The American Steppes: The Unexpected Russian Roots of Great Plains Agriculture, 1870s-1930s (Studies in Environment and History) (Hardcover)

The American Steppes: The Unexpected Russian Roots of Great Plains Agriculture, 1870s-1930s (Studies in Environment and History) By David Moon Cover Image

The American Steppes: The Unexpected Russian Roots of Great Plains Agriculture, 1870s-1930s (Studies in Environment and History) (Hardcover)

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Beginning in the 1870s, migrant groups from Russia's steppes settled in the similar environment of the Great Plains. Many were Mennonites. They brought plants, in particular grain and fodder crops, trees and shrubs, as well as weeds. Following their example, and drawing on the expertise of migr Russian-Jewish scientists, the US Department of Agriculture introduced more plants, agricultural sciences, especially soil science; and methods of planting trees to shelter the land from the wind. By the 1930s, many of the grain varieties in the Great Plains had been imported from the steppes. The fertile soil was classified using the Russian term 'chernozem'. The US Forest Service was planting shelterbelts using techniques pioneered in the steppes. And, tumbling across the plains was an invasive weed from the steppes: tumbleweed. Based on archival research in the United States, Russia, Ukraine, and Kazakhstan, this book explores the unexpected Russian roots of Great Plains agriculture.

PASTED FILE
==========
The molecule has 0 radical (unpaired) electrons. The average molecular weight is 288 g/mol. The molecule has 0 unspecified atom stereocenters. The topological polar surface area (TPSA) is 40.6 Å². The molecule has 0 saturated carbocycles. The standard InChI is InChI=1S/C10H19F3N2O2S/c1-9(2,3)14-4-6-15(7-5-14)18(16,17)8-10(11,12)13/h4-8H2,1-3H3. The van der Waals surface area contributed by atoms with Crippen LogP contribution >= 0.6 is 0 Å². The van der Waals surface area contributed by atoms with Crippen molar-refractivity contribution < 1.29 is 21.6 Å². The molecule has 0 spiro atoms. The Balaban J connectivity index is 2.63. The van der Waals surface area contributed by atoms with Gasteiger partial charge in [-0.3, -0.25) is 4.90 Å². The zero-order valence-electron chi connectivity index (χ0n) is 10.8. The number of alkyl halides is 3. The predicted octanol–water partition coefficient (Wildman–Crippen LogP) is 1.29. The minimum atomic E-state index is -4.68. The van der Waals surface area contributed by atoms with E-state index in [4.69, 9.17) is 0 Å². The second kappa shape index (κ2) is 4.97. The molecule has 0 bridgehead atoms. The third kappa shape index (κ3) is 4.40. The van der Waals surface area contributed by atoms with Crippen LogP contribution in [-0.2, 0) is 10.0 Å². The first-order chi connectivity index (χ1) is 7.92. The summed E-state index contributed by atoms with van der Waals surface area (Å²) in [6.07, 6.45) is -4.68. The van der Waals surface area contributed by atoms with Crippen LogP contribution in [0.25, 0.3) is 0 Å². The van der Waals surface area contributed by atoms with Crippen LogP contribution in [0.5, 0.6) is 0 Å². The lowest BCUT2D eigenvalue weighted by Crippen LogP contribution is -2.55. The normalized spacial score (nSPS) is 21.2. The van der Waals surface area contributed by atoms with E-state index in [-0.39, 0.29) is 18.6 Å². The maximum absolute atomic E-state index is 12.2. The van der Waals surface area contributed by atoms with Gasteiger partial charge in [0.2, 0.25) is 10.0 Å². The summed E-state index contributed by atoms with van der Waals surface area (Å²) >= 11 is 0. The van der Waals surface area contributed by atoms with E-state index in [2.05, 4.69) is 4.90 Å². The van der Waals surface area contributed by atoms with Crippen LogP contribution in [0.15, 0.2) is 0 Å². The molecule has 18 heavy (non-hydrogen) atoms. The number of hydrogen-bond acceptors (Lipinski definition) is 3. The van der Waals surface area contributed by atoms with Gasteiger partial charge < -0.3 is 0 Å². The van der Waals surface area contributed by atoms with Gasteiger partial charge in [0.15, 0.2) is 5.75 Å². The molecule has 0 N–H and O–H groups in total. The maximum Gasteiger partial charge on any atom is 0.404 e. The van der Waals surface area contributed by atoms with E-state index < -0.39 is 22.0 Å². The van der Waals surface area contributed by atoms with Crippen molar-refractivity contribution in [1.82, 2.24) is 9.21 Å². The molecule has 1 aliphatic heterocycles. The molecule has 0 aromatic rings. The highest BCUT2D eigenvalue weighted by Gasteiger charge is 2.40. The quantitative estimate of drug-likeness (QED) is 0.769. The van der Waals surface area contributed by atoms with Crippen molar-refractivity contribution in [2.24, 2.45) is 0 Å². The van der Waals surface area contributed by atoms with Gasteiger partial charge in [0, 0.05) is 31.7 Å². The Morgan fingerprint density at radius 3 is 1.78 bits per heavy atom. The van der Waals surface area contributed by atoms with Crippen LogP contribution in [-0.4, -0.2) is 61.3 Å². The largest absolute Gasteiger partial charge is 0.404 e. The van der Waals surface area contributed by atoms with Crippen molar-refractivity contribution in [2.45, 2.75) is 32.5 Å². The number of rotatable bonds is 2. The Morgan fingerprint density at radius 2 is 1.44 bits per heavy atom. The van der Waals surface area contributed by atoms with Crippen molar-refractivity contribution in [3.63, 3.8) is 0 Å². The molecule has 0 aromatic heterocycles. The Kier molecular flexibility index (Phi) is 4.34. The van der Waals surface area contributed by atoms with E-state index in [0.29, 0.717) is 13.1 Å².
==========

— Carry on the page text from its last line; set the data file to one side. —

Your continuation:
Product Details ISBN: 9781107103603
ISBN-10: 1107103606
Publisher: Cambridge University Press
Publication Date: April 2nd, 2020
Pages: 352
Language: English
Series: Studies in Environment and History